The certification that phage therapies made at the site are produced in compliance with current good manufacturing practices (cGMP) allows AmpliPhi to move forward with its clinical development programme according to CEO, Scott Salka.
“This clearance is a pivotal regulatory milestone that further supports AmpliPhi’s leadership in the field of bacteriophage with the only cGMP-certified manufacturing facility in the world dedicated to producing bacteriophage products for human use.”
AmpliPhi’s candidate products are bacterial viruses – bacteriophages – that infect and kill bacteria.
The Ljubljana site produces phage therapies that target Staphylococcus aureus and Pseudomonas aeruginosa, which are being prepared for clinical trials.
The 600sqmeter facility, which was commissioned last year, houses cell banks and storage areas for the viral ‘seeds’ that are used to produce the phage. It also has libraries holding various species of pathogenic bacteria used in product development.
Phage therapy was used extensively in the Soviet Union as access to antibiotics developed in the West was limited.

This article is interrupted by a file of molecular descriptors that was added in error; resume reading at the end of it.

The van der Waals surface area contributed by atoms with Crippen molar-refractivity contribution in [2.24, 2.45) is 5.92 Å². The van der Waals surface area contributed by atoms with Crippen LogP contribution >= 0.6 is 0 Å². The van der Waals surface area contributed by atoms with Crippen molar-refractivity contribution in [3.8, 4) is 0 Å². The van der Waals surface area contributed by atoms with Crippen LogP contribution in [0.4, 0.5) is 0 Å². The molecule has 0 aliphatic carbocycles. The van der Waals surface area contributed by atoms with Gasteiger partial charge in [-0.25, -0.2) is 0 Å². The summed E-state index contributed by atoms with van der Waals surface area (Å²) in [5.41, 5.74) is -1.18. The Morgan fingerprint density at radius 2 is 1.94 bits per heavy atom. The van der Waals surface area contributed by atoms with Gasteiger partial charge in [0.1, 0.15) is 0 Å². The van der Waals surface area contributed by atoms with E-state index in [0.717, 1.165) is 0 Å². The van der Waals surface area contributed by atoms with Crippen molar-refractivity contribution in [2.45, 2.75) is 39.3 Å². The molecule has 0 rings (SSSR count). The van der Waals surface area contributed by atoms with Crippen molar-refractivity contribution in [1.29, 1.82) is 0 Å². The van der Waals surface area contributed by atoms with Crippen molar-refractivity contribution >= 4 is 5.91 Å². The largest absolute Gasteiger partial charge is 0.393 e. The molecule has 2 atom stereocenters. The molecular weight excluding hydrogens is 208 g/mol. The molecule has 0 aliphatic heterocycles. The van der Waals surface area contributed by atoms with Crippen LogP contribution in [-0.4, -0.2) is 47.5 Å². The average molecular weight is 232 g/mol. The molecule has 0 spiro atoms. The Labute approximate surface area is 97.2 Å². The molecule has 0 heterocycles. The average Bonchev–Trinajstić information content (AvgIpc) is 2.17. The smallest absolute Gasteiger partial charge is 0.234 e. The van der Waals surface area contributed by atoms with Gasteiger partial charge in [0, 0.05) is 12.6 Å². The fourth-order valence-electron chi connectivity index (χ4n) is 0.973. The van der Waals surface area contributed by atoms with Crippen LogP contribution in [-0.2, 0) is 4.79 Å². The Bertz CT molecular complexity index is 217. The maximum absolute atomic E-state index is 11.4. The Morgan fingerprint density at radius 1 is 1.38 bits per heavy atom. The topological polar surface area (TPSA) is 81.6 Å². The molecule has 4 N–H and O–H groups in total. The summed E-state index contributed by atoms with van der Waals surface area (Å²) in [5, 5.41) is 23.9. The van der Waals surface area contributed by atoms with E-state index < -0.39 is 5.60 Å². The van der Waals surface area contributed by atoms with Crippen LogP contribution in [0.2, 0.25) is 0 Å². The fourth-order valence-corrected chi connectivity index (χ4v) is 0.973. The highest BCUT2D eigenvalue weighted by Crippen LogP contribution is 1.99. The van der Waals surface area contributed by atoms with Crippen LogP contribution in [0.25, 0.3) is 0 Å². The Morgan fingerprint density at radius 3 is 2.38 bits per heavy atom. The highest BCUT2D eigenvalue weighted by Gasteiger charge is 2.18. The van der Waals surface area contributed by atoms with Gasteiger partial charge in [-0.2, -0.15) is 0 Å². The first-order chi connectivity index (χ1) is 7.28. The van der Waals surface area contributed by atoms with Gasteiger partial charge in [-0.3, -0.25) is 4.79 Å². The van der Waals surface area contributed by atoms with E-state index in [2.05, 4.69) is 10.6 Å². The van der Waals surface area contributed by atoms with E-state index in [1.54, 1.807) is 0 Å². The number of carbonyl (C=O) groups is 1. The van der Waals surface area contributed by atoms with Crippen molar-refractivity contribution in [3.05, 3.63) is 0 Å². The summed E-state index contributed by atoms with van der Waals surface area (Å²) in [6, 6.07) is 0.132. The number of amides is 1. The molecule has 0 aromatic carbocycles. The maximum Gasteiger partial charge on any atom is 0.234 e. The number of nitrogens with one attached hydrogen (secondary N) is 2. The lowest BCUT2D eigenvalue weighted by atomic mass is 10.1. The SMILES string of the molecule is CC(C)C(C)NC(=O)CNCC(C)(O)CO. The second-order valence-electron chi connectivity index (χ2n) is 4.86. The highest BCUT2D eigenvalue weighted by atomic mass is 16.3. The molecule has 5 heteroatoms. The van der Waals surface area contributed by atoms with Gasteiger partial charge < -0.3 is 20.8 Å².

While the approach is still used in Russia and other former eastern bloc countries, it has never caught on elsewhere.
Quite why this is is unclear, although researchers like Mzia Kutateladze from the Eliava Institute in Tbilisi, Georgia have suggested that (unfounded) concerns about using viruses to treat disease were a factor.
For others it is because, unlike their Soviet counterparts, Western doctors have always had access to antibiotics.
What impact the antibiotics cliff – a combination of increasing resistance to antibiotics and the falling drug industry interest in developing replacements – will have on interest in phage therapy is unclear.
AmpliPhi told us: "The rise of multi-drug resistant bacteria has led to a renewed interest in exploring bacteriophage-based therapies to treat infection and modern scientists have a deeper understanding of how phage work and are making positive strides to introduce new therapies into mainstream medical use."
What is clear is that the EMA is interested phage therapy.
Later this month the agency will hold a workshop on the therapeutic use of bacteriophages citing the “emergence of bacteria that are resistant to most, if not all, currently available antibiotics” as a driver for the meeting.
Update: After this article was published we were contacted by Cobra Biologics which told us that it has made phage under GMP certification for several years.